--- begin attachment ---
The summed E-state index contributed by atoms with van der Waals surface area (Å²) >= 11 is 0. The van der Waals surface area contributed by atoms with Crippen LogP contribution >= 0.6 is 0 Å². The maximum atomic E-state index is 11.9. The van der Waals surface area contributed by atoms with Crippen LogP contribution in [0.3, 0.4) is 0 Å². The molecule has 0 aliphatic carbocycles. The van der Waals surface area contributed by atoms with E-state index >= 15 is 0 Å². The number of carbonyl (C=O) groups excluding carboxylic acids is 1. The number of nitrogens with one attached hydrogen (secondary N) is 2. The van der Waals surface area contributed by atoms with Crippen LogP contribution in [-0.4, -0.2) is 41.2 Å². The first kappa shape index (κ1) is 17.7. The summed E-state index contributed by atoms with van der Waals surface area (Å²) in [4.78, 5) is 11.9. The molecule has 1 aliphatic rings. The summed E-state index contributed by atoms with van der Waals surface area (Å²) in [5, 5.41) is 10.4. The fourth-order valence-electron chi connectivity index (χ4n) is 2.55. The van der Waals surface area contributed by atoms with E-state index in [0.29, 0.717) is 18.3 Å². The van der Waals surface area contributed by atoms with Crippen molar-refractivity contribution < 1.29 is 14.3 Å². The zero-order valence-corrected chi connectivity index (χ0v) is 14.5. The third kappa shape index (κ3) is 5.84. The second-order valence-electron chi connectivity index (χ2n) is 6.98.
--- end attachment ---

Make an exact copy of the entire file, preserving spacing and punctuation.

The summed E-state index contributed by atoms with van der Waals surface area (Å²) >= 11 is 0. The van der Waals surface area contributed by atoms with Crippen LogP contribution >= 0.6 is 0 Å². The maximum atomic E-state index is 11.9. The van der Waals surface area contributed by atoms with Crippen LogP contribution in [0.3, 0.4) is 0 Å². The molecule has 0 aliphatic carbocycles. The van der Waals surface area contributed by atoms with E-state index >= 15 is 0 Å². The number of carbonyl (C=O) groups excluding carboxylic acids is 1. The number of nitrogens with one attached hydrogen (secondary N) is 2. The van der Waals surface area contributed by atoms with Crippen LogP contribution in [-0.4, -0.2) is 41.2 Å². The first kappa shape index (κ1) is 17.7. The summed E-state index contributed by atoms with van der Waals surface area (Å²) in [4.78, 5) is 11.9. The molecule has 1 aliphatic rings. The summed E-state index contributed by atoms with van der Waals surface area (Å²) in [5, 5.41) is 10.4. The fourth-order valence-electron chi connectivity index (χ4n) is 2.55. The van der Waals surface area contributed by atoms with E-state index in [0.29, 0.717) is 18.3 Å². The van der Waals surface area contributed by atoms with Crippen molar-refractivity contribution < 1.29 is 14.3 Å². The zero-order valence-corrected chi connectivity index (χ0v) is 14.5. The third kappa shape index (κ3) is 5.84. The second-order valence-electron chi connectivity index (χ2n) is 6.98.